30 января, 16:13

Will The Euro Collapse In 2017?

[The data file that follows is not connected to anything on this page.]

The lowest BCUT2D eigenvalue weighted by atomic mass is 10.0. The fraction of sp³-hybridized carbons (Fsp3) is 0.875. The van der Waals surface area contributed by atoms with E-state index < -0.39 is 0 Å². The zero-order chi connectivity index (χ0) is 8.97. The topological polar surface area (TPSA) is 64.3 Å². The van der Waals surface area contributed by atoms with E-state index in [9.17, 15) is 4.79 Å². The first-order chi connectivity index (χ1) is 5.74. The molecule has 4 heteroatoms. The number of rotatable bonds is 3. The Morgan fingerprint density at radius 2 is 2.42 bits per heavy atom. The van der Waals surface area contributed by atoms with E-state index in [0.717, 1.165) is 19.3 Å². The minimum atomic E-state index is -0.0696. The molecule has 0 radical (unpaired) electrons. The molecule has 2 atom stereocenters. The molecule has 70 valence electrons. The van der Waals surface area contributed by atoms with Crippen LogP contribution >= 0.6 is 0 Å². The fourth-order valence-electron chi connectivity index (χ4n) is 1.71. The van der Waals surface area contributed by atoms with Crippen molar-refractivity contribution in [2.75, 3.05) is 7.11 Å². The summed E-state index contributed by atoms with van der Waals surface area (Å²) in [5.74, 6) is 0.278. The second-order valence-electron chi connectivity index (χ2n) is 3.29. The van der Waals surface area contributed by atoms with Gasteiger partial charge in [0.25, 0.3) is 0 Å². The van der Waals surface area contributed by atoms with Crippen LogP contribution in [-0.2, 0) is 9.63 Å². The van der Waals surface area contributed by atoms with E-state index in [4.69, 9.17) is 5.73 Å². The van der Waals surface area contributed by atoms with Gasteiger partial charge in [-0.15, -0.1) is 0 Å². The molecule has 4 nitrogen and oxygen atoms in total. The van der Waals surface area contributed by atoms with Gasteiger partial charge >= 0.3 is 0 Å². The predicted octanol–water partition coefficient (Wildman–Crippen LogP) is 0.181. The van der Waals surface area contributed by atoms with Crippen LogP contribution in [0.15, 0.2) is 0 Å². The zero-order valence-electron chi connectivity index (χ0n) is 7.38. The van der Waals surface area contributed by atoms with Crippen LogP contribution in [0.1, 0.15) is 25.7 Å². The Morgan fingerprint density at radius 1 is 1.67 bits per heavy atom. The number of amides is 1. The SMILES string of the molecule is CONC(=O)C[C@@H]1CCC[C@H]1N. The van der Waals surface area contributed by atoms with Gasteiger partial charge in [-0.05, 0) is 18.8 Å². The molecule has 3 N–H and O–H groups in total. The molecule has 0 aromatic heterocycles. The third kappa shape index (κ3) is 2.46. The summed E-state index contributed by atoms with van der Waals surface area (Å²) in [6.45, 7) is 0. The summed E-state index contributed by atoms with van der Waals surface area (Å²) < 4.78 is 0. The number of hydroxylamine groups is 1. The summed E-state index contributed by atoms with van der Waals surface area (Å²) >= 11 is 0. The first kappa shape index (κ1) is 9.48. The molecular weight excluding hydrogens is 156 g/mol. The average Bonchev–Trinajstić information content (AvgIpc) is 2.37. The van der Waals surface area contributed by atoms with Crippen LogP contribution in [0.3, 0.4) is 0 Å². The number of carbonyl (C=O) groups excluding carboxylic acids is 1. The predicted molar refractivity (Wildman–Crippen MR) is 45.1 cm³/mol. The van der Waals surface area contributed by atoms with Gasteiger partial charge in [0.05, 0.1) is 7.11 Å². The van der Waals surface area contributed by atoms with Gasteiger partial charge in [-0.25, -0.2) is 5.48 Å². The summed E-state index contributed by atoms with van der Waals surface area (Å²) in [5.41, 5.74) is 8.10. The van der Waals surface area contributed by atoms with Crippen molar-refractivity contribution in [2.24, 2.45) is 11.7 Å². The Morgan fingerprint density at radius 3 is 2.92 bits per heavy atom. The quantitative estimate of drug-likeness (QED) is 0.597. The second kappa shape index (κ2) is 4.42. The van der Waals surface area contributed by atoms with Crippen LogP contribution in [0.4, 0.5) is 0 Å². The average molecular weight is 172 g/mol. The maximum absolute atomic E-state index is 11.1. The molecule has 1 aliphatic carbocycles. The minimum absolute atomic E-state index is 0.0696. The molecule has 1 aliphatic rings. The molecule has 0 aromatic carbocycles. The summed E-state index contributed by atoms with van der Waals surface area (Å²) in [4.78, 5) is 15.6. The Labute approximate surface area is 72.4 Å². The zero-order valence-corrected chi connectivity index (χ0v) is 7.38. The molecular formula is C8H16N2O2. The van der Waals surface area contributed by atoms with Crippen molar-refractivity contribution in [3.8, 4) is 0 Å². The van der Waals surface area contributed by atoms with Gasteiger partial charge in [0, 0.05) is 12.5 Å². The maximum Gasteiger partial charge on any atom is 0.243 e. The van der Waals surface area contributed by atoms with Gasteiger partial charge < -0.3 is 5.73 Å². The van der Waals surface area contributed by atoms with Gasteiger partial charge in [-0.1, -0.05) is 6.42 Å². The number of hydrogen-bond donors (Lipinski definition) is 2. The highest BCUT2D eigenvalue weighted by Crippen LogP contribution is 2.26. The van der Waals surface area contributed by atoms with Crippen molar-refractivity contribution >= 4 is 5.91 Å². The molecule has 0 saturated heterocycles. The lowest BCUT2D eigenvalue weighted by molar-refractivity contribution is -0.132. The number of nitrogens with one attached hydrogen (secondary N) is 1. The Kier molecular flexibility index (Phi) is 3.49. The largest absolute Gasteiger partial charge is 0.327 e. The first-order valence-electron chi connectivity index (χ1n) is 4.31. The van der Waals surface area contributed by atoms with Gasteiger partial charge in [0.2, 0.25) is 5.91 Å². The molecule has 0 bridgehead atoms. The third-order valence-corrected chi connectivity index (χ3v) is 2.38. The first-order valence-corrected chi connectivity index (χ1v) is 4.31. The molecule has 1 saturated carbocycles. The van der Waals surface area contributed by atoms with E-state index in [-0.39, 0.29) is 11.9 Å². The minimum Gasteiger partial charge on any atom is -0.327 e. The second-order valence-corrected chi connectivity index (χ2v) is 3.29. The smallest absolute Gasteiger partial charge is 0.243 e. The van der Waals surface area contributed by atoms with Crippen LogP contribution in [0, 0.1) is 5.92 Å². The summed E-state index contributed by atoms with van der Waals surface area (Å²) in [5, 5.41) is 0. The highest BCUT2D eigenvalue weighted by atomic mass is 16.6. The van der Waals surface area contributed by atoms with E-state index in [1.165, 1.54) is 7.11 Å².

Will The Euro Collapse In 2017?  2017 could be the year that the euro collapses according to Joseph Stiglitz writing in Fortune magazine and these concerns were echoed over the weekend by former Bundesbank vice-president and senior European Central Bank official, Jürgen Stark, when he said that the 'destruction' of the Eurozone may be necessary if countries are to thrive again. Stark and Stiglitz are too of many respected commentators, from both the so called right and the so called left, who are warning that the common currency and the Eurozone itself will not survive the financial and political turmoil already besetting the European monetary union and set to deepen in the coming months and years. Gold in Euros - 5 Years According to Stiglitz: Greece remains in a severe depression. Growth for the Eurozone over the past year has been an anemic 1.6%, and that number is twice the average growth rate from 2005 to 2015. Historians are already speaking of the Eurozone’s lost decade, and it’s possible they’ll soon be writing about its last decade, too. The euro was introduced in 2002, but the cracks in the single currency arrangement, which began in 1999, became evident with the 2008 global financial crisis. Indeed, Greece and many periphery nations remain borderline or actually insolvent and this inconvenient truth has been largely ignored in recent months as it would clash with the cosy, and complacent, Eurozone "recovery" narrative. The recovery is unsustainable as the root cause of the crisis - humongous levels of debt in Greece, Spain, Italy, Portugal and Ireland - was not dealt with rather the debt can was simply kicked down the road. France, a nation with its own debt and economic issues, warned last week that the “window of opportunity” for a debt deal is closing after Athens and its creditors failed to find a solution to the country’s deadlocked bailout last week. French Finance Minister Michel Sapin warned that the coming volatile elections in Europe in 2017 would soon dominate the agenda and may make it much harder for Greece to reach a new 'bailout' deal. Jeroen Dijsselbloem who heads the Eurozone’s Finance ministers also said: “there is a clear understanding that a quick finalization of the second [bailout] review is in everyone’s interest” as reported by the Wall Street Journal. However, others such as Stark believe that eurozone "must break up if its members are to thrive again." Stark, who served on the ECB’s executive board during the financial crisis, said it was time to “think the unthinkable” and work towards a “reset” of Europe that pulled power away from Brussels as reported by the Telegraph. He said the creation of a two-speed eurozone, with France and Germany at its core, would help to ensure the smaller bloc’s survival and he said that the current eurozone may need to be destructed in order to create a new "two-speed eurozone, with France and Germany at its core". This "would help to ensure the smaller bloc’s survival." Stiglitz conclusion, in a little noticed or commented upon article in Fortune magazine is also not optimistic and underlines the importance of being properly diversified and not having all your eggs in the euro basket - be that euro bank deposits in Eurozone banks or indeed euro denominated assets. Stiglitz concludes by warning that: ...  It is at least as likely that the political forces are going in the other direction, and if that is the case, it may be only a matter of time before Europe looks back on the euro as an interesting, well-intentioned experiment that failed—at great cost to the citizens of Europe and their democracies. The full article can be read on Fortune here Whether we like it or not, there is an increasing possibility that there may be a return to national currencies in Europe. Periphery nations savers and investors are particularly exposed in this regard. Gold is an important hedging instrument and financial insurance that will protect people from the potential return to liras, drachmas, escudos, pesetas and punts. Hoping for the best but diversifying and being prepared for less benign financial outcomes remains prudent. Gold and Silver Bullion - News and Commentary Gold up on weaker dollar, sluggish U.S. economic data (Reuters.com) Dollar Slips After Trump Move, Asia Stocks Decline (Bloomberg.com) Gold Goes Cold Turkey as Chinese Stop Buying for Year of Rooster (Bloomberg.com) U.S. Economic Growth Cools on Biggest Trade Drag Since 2010 (Bloomberg.com) New "Housing Bubble" Developing In Dublin (NewsTalk.com) Trump Sitting On Ticking Fiscal Time Bomb - Stockman (DailyReckoning.com)     Would the real Donald Trump please stand up? - McWilliams (DavidMCWilliams.com) Gold is world's ultimate currency - Former Indian central banker says (IndiaTimes.com) Real story behind 'Gold' movie is crazier than fiction (CalgaryHerald.com) Gold Prices (LBMA AM) 30 Jan: USD 1,189.85, GBP 949.38 & EUR 1,112.63 per ounce27 Jan: USD 1,184.20, GBP 943.81 & EUR 1,108.77 per ounce26 Jan: USD 1,191.55, GBP 945.14 & EUR 1,111.95 per ounce25 Jan: USD 1,203.50, GBP 956.90 & EUR 1,119.62 per ounce24 Jan: USD 1,213.30, GBP 972.22 & EUR 1,130.07 per ounce23 Jan: USD 1,213.75, GBP 974.03 & EUR 1,130.12 per ounce20 Jan: USD 1,199.10, GBP 974.87 & EUR 1,127.03 per ounce19 Jan: USD 1,203.35, GBP 976.76 & EUR 1,129.34 per ounce18 Jan: USD 1,212.50, GBP 984.91 & EUR 1,134.78 per ounce Silver Prices (LBMA) 30 Jan: USD 17.10, GBP 13.65 & EUR 16.03 per ounce27 Jan: USD 16.70, GBP 13.32 & EUR 15.61 per ounce26 Jan: USD 16.86, GBP 13.39 & EUR 15.71 per ounce25 Jan: USD 16.93, GBP 13.46 & EUR 15.74 per ounce24 Jan: USD 17.10, GBP 13.73 & EUR 15.92 per ounce23 Jan: USD 17.14, GBP 13.78 & EUR 15.97 per ounce20 Jan: USD 16.89, GBP 13.73 & EUR 15.87 per ounce19 Jan: USD 16.95, GBP 13.75 & EUR 15.89 per ounce18 Jan: USD 17.12, GBP 13.93 & EUR 16.01 per ounce17 Jan: USD 17.00, GBP 13.91 & EUR 15.87 per ounce Recent Market Updates - Dow 20K … US Debt $20 Trillion … Trump and $15,000 Gold- Switzerland’s Gold Exports To China Surge To 158 Tons In December- Blockchain – Central Banks Banking On It- Sharia Standard May See Gold Surge- Gold Price To 2 Month High As Fiery Trump Declares New American Order- Gold’s Gains 15% In Inauguration Years Since 1974- Turkey, ‘Axis of Gold’ and the End of US Dollar Hegemony- Gold Up 5.5% YTD – Hard Brexit Cometh and Weaker Dollar Under Trump- Bitcoin and Gold – Outlook and Safe Haven?- Physical Gold Will ‘Trump’ Paper Gold- Gold Lower Before Trump Presidency – Strong Gains Akin To After Obama Inauguration- Gold Rallies To $1,207 After Trump Press Conference Shambles- Prince Owned Land and Gold Bars Worth $800,000 www.GoldCore.com